"We've got to stop meeting like this"... a line that's felt far too rehearsed than I'm comfortable with.

I'm not accustomed to writing anything connected to negative connotations, but something happened that awoke a more profound message that I need to get off my chest. Today I lost a childhood friend, and I'm finding it difficult to process.

Just when I thought I had life somewhat figured out, I'm reminded that just about anything can alter that perception. Just today I was shocked by the news of my friend's passing and rushed home to change, shave and hustle over to the funeral home before visitation hours expired. It's the irony of rushing, for me.

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Upon arrival, my eyes instantly found a few familiar tear-stained faces. Their smiles struggled to emerge from the heartache. It was a class reunion I wasn't prepared for, yet here we are.

"We've got to stop meeting like this." There was that line again echoing through my skull like a broken record.

I understand that people get busy and I'm just as guilty, but where's the fine line where we convince ourselves the importance of family and friendship over a paycheck? It's a revolving scenario similar to the circle of life but on a more morbid scale:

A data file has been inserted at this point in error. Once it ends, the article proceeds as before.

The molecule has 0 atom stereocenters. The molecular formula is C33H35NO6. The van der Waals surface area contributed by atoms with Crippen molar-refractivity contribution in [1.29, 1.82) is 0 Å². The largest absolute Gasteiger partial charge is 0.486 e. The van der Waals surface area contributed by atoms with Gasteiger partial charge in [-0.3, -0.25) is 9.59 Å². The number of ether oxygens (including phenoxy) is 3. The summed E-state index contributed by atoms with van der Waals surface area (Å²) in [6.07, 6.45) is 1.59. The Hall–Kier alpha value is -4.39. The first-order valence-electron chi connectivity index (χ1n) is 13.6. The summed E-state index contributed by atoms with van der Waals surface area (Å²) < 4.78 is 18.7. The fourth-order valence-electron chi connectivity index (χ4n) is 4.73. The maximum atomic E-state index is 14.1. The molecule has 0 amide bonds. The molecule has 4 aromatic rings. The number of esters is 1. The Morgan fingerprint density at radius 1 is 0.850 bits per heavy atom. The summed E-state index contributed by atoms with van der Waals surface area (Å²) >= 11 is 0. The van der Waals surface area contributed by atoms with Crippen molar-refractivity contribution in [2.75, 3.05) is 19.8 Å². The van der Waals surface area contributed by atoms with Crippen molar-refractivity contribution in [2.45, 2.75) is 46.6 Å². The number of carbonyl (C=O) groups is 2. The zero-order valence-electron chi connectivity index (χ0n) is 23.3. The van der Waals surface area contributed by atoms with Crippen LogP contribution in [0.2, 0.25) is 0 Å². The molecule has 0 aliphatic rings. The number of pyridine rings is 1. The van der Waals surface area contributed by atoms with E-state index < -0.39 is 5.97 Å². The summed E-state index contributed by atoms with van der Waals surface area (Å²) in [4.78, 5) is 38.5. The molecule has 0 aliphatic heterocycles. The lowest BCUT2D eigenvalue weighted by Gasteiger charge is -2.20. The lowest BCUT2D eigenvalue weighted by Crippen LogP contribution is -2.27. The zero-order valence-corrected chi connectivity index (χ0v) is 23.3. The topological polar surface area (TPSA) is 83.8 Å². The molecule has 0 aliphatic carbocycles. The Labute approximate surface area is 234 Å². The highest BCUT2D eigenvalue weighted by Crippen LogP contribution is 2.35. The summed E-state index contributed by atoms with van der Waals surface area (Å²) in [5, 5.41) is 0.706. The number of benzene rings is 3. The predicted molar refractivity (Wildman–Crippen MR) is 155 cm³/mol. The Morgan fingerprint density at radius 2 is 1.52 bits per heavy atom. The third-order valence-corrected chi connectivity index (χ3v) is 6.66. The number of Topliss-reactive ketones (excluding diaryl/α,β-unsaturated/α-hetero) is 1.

1. Someone we know and love dies.
  2. We're reunited with old familiar faces we haven't seen in quite some time.
  3. Loose plans are made to grab a coffee or a bite to eat.
  4. Those plans fail because our busy lives intercept.
  5. We fall out of touch once again and years melt away.
  6. Step one repeats itself and runs its course.

One of the toughest parts of losing friends is the significance of our social identity. The loss of a friend can lead to feelings of disorientation and confusion about who we are without them. In other words- the internal question "Why not me?" will often resound, making us more acutely aware of our own mortality, which can be uncomfortable and unsettling.

A late great pastor once told me that "only death gives life meaning. Knowing our limited time should infuse every moment, every breath, with purpose". I felt that today more than I have in the past.

I'm not sure when funerals became class reunions, but it's quite the desolate place to reunite. Can we please change this trend?

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